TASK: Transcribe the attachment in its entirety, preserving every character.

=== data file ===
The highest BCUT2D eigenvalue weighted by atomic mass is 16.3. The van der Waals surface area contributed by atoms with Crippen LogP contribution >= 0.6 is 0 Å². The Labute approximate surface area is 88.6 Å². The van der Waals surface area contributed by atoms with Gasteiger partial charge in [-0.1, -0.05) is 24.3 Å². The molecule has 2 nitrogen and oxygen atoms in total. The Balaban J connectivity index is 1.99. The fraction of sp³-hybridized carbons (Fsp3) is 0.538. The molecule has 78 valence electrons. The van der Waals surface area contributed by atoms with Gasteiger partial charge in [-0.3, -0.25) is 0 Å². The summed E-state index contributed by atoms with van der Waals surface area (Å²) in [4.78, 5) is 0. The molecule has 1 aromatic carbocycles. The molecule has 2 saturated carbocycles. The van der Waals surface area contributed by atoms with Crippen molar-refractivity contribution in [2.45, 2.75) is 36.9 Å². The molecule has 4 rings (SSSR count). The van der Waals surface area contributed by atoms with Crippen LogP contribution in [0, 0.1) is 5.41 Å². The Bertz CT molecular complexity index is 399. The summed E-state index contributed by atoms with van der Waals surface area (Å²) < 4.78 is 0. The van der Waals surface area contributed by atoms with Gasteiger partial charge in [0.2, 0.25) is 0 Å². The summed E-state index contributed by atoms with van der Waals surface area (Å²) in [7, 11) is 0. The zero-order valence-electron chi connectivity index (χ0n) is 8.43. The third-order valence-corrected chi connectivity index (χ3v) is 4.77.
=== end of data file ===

The highest BCUT2D eigenvalue weighted by atomic mass is 16.3. The van der Waals surface area contributed by atoms with Crippen LogP contribution >= 0.6 is 0 Å². The Labute approximate surface area is 88.6 Å². The van der Waals surface area contributed by atoms with Gasteiger partial charge in [-0.1, -0.05) is 24.3 Å². The molecule has 2 nitrogen and oxygen atoms in total. The Balaban J connectivity index is 1.99. The fraction of sp³-hybridized carbons (Fsp3) is 0.538. The molecule has 78 valence electrons. The van der Waals surface area contributed by atoms with Gasteiger partial charge in [-0.3, -0.25) is 0 Å². The summed E-state index contributed by atoms with van der Waals surface area (Å²) in [4.78, 5) is 0. The molecule has 1 aromatic carbocycles. The molecule has 2 saturated carbocycles. The van der Waals surface area contributed by atoms with Crippen molar-refractivity contribution in [2.45, 2.75) is 36.9 Å². The molecule has 4 rings (SSSR count). The van der Waals surface area contributed by atoms with Crippen LogP contribution in [0, 0.1) is 5.41 Å². The Bertz CT molecular complexity index is 399. The summed E-state index contributed by atoms with van der Waals surface area (Å²) < 4.78 is 0. The van der Waals surface area contributed by atoms with Gasteiger partial charge in [0.2, 0.25) is 0 Å². The summed E-state index contributed by atoms with van der Waals surface area (Å²) in [7, 11) is 0. The zero-order valence-electron chi connectivity index (χ0n) is 8.43. The third-order valence-corrected chi connectivity index (χ3v) is 4.77.